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ObamaCare: Are the gains worth the pains?

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The health care legislation passed back in March was monumental for a variety of reasons. For example, it was a long time in the making and was finally pushed through against the will of an entire political party; its breadth and cost are unprecedented; and after five months, the legislation is perhaps more unpopular than when it passed.   Apparently for good measure.

As the OC Register writes:

Obamacare was conceived around three goals: 1) providing health insurance coverage for all Americans, 2) reducing insurance costs for individuals, businesses and government, and 3) increasing the quality of health care and the value received for each dollar of health care spending…Just over 100 days after the law was signed, the evidence shows it is failing on each and every one of those goals.

The legislation does approach the first goal by expanding health coverage to millions more Americans, but this coverage is due primarily to the expansion of government subsidies and Medicaid.  Increases in private coverage will be shaky at best, and approximately 20 million Americans are still expected to be uninsured in 2019.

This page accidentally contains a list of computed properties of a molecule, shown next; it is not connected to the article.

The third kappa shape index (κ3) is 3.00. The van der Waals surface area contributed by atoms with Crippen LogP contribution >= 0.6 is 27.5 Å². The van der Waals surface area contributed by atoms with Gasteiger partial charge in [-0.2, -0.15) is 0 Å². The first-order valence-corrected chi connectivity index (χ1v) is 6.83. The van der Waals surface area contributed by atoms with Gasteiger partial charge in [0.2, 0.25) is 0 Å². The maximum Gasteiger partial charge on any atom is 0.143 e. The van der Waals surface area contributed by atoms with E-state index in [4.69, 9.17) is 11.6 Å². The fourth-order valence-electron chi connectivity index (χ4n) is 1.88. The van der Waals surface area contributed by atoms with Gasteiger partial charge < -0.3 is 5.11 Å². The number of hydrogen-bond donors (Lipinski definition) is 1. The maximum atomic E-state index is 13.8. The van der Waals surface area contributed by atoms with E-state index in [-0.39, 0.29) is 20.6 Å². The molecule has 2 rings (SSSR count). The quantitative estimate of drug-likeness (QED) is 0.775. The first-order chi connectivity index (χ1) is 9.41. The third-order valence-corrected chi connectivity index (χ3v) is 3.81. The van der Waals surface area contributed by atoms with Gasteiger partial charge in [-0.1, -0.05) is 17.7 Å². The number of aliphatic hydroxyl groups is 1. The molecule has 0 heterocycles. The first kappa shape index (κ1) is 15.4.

Things are even more daunting in terms of controlling costs and increasing the quality and value of our health care.  According to the OC Register, “The administration’s own chief health care actuary reports that the law will actually increase U.S. health care spending.”  ObamaCare is conservatively estimated to increase costs by $2.7 trillion over its first ten years, a scary number given our country’s already overextended deficits.  And these costs will be passed down to consumers, with average price increases for individual insurance plans estimated to rise between 13 and 17 percent.

On top of that, many Americans won’t be able to keep their insurance plans at all.  Thousands of businesses may drop their insurance plans and instead pay fines expected to be significantly less than the cost of insuring workers.

Do the math, and it just doesn’t add up.  Increasing the number of insured Americans is a good thing, but at what cost?  This expansive legislation favors draconian government intervention that kills consumer choice.  And ultimately, consumer choice, more than government-imposed mandates, keeps quality up and costs down.

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